With all due respect to the brilliant research minds employed at Goldman Sachs, they may be on the wrong side of an important research call. Roughly a month ago, I noted that their bearish comments about airline stocks looked quite myopic.
Well, the folks who will be making decisions about capacity, financing, and other steps that affect cash flow have recently made clear that Goldman's view is flat wrong. In the past few weeks, Delta's Chief Financial Officer Paul Jacobson bought almost $500,000 in stock, while six different insiders at United (including the CEO, chief operating officer and CFO) acquired more than $2 million in company stock.
These executives have already begun to prove their mettle: despite a still-weak global economy, pricing strategies and cost controls have led to the strongest free cash flow in history.
These moves have come after each stock has swooned more than 20% since mid-July -- which happens to be around the time Goldman Sachs picked up coverage of the view with a dim outlook.
Of course, buying airlines has often been a fool's game, in large part because these firms often carried too much debt and left themselves vulnerable to economic weakness. Yet in recent quarters, these carriers have been applying their prodigious cash flow to steady pay-downs of their long-term debt. Delta, for example, is on track to pay off more than $4 billion in debt from the end of 2010 through the end of 2013.
Falling long-term debt ($billions)
(Note that year-end debt levels for 2012 and 2013 are extrapolated form debt reduction in the first six months of 2012).
Make no mistake, one of the reasons airline stocks sport very low price-to-earnings (P/E) multiples is that they have historically carried a high degree of debt-related risk. Yet as debt loads fall, investors are likely to award modestly higher P/E multiples to these stocks.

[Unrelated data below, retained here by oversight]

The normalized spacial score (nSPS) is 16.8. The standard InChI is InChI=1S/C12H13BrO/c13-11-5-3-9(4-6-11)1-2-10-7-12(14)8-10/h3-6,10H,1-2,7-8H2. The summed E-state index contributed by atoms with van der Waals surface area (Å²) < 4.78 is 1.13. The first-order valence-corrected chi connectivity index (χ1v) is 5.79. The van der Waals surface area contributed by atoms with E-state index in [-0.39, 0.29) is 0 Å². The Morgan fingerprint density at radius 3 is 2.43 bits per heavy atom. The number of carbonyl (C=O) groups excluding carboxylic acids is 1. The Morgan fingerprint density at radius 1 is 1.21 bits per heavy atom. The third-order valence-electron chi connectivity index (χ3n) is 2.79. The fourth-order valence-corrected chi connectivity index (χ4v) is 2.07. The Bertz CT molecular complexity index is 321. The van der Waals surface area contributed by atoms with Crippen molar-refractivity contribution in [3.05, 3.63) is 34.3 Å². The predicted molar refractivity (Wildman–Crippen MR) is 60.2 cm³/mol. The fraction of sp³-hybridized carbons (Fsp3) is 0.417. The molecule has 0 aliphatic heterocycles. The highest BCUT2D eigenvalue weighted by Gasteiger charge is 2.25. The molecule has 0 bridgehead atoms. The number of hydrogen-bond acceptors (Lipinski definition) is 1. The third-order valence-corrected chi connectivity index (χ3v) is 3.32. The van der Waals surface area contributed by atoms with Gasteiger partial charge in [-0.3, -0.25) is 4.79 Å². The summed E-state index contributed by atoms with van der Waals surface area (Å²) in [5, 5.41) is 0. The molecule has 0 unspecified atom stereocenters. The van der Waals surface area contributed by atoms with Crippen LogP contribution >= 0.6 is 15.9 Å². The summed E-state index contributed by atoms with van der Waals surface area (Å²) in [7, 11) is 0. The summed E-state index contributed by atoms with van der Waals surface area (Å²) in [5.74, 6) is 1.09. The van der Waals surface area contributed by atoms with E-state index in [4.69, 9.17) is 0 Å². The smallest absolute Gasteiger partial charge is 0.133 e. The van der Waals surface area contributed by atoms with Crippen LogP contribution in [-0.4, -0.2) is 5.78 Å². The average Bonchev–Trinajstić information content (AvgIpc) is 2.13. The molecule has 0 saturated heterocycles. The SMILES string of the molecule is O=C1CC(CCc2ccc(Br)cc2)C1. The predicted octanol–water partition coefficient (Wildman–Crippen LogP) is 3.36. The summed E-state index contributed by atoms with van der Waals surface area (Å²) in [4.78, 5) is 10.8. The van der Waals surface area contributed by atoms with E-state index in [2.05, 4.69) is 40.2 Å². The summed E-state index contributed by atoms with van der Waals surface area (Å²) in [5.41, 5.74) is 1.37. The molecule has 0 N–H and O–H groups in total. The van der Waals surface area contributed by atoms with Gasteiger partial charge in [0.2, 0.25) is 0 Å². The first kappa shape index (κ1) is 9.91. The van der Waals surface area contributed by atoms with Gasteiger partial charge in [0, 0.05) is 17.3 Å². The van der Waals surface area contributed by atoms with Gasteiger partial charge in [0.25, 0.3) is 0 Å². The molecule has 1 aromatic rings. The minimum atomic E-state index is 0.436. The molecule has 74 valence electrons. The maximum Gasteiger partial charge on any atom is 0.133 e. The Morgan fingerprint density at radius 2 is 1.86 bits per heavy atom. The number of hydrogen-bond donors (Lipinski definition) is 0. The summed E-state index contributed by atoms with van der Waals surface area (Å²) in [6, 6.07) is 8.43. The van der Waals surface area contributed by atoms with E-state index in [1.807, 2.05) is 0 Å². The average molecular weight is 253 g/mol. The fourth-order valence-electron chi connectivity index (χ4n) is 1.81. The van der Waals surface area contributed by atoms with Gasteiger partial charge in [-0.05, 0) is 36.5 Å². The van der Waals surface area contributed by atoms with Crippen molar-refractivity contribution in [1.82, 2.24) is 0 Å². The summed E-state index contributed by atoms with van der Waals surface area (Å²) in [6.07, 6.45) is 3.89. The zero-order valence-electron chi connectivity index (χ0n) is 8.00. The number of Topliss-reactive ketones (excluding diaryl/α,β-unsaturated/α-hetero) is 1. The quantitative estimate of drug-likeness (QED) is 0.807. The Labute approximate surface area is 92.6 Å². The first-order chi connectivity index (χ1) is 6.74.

As an example, Delta and United Continental trade for less than four times projected 2013 profits. But what if investors come to conclude that a track record of consistent solid cash flow (which is now the case) and falling debt levels mean that a higher multiple is warranted? Well, a move up to a forward P/E of 6 implies 50% upside. A P/E of 8 means 100% upside.
That's not as crazy as it sounds.
Airline stocks have often traded up to that level when investors spot a profit growth spurt coming. As it stands now, Delta and United Continental are expected to boost profits by at least 25% in 2013, according to consensus estimates. Of course, as long as some have concerns profits won't grow in 2013 (which is the view espoused by Goldman Sachs), then these stocks will remain under pressure. The fact that airlines just pushed through a series of rate hikes may help bolster the case that profit targets can indeed be met in 2013.
Risks to Consider: Delta and United Continental have the greatest degree of foreign exposure in this group, and may be hard-pressed to post major gains until investors see that cash flow levels remain robust in coming quarters -- despite the global pressures.
Action to Take --> Forget about the near-term profit view. This industry is in a far healthier position than at any time in recent memory. As memories of the bad years finally fade, these stocks can begin a long-awaited rally that takes their shares well above current levels.
David Sterman does not personally hold positions in any securities mentioned in this article.
StreetAuthority LLC does not hold positions in any securities mentioned in this article.
This article orginally appeared at StreetAuthority.com